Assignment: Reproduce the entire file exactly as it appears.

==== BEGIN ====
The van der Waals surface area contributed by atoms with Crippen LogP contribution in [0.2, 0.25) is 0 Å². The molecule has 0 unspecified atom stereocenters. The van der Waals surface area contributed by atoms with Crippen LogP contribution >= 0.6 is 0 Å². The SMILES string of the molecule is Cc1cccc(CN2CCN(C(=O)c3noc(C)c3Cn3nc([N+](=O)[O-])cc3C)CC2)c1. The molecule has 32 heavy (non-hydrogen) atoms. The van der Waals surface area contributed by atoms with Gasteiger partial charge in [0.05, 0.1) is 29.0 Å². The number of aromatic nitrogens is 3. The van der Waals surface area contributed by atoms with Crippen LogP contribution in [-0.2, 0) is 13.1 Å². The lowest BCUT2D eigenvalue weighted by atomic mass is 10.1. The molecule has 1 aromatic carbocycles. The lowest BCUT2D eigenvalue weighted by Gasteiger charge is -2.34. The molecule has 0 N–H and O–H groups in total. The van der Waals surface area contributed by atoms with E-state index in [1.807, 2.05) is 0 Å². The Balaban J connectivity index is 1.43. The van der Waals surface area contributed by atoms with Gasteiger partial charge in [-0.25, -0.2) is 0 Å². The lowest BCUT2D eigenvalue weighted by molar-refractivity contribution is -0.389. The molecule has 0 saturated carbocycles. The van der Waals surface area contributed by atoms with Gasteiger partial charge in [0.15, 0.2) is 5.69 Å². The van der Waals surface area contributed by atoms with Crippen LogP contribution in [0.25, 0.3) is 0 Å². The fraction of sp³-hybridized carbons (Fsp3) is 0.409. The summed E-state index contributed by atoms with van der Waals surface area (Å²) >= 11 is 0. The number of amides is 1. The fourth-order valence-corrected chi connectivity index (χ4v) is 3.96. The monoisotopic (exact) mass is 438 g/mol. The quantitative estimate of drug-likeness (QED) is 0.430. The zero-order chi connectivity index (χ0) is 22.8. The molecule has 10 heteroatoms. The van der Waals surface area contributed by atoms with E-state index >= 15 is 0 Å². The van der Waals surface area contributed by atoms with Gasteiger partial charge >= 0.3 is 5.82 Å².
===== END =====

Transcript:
The van der Waals surface area contributed by atoms with Crippen LogP contribution in [0.2, 0.25) is 0 Å². The molecule has 0 unspecified atom stereocenters. The van der Waals surface area contributed by atoms with Crippen LogP contribution >= 0.6 is 0 Å². The SMILES string of the molecule is Cc1cccc(CN2CCN(C(=O)c3noc(C)c3Cn3nc([N+](=O)[O-])cc3C)CC2)c1. The molecule has 32 heavy (non-hydrogen) atoms. The van der Waals surface area contributed by atoms with Gasteiger partial charge in [0.05, 0.1) is 29.0 Å². The number of aromatic nitrogens is 3. The van der Waals surface area contributed by atoms with Crippen LogP contribution in [-0.2, 0) is 13.1 Å². The lowest BCUT2D eigenvalue weighted by atomic mass is 10.1. The molecule has 1 aromatic carbocycles. The lowest BCUT2D eigenvalue weighted by Gasteiger charge is -2.34. The molecule has 0 N–H and O–H groups in total. The van der Waals surface area contributed by atoms with E-state index in [1.807, 2.05) is 0 Å². The Balaban J connectivity index is 1.43. The van der Waals surface area contributed by atoms with Gasteiger partial charge in [-0.25, -0.2) is 0 Å². The lowest BCUT2D eigenvalue weighted by molar-refractivity contribution is -0.389. The molecule has 0 saturated carbocycles. The van der Waals surface area contributed by atoms with Gasteiger partial charge in [0.15, 0.2) is 5.69 Å². The van der Waals surface area contributed by atoms with Crippen LogP contribution in [0.25, 0.3) is 0 Å². The fraction of sp³-hybridized carbons (Fsp3) is 0.409. The summed E-state index contributed by atoms with van der Waals surface area (Å²) >= 11 is 0. The number of amides is 1. The fourth-order valence-corrected chi connectivity index (χ4v) is 3.96. The monoisotopic (exact) mass is 438 g/mol. The quantitative estimate of drug-likeness (QED) is 0.430. The zero-order chi connectivity index (χ0) is 22.8. The molecule has 10 heteroatoms. The van der Waals surface area contributed by atoms with E-state index >= 15 is 0 Å². The van der Waals surface area contributed by atoms with Gasteiger partial charge >= 0.3 is 5.82 Å².